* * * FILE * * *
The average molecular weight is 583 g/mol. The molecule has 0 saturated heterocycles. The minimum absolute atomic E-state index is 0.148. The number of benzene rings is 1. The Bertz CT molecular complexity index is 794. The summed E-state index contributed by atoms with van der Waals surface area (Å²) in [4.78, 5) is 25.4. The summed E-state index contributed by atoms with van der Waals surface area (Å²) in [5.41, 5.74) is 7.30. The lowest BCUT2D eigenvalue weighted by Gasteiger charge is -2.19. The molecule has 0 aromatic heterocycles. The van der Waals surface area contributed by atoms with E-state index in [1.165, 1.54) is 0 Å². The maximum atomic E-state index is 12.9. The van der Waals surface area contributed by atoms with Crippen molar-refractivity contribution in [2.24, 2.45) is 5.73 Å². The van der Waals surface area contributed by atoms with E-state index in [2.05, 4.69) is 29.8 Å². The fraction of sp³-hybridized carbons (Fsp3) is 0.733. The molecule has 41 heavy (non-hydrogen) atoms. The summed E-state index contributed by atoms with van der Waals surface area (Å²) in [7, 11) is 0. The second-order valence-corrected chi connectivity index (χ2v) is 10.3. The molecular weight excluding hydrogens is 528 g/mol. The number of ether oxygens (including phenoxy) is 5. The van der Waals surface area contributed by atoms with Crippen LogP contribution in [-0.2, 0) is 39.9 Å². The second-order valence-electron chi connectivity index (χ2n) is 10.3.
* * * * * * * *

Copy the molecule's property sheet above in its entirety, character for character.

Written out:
The average molecular weight is 583 g/mol. The molecule has 0 saturated heterocycles. The minimum absolute atomic E-state index is 0.148. The number of benzene rings is 1. The Bertz CT molecular complexity index is 794. The summed E-state index contributed by atoms with van der Waals surface area (Å²) in [4.78, 5) is 25.4. The summed E-state index contributed by atoms with van der Waals surface area (Å²) in [5.41, 5.74) is 7.30. The lowest BCUT2D eigenvalue weighted by Gasteiger charge is -2.19. The molecule has 0 aromatic heterocycles. The van der Waals surface area contributed by atoms with E-state index in [1.165, 1.54) is 0 Å². The maximum atomic E-state index is 12.9. The van der Waals surface area contributed by atoms with Crippen molar-refractivity contribution in [2.24, 2.45) is 5.73 Å². The van der Waals surface area contributed by atoms with E-state index in [2.05, 4.69) is 29.8 Å². The fraction of sp³-hybridized carbons (Fsp3) is 0.733. The molecule has 41 heavy (non-hydrogen) atoms. The summed E-state index contributed by atoms with van der Waals surface area (Å²) in [7, 11) is 0. The second-order valence-corrected chi connectivity index (χ2v) is 10.3. The molecular weight excluding hydrogens is 528 g/mol. The number of ether oxygens (including phenoxy) is 5. The van der Waals surface area contributed by atoms with Crippen LogP contribution in [-0.2, 0) is 39.9 Å². The second-order valence-electron chi connectivity index (χ2n) is 10.3.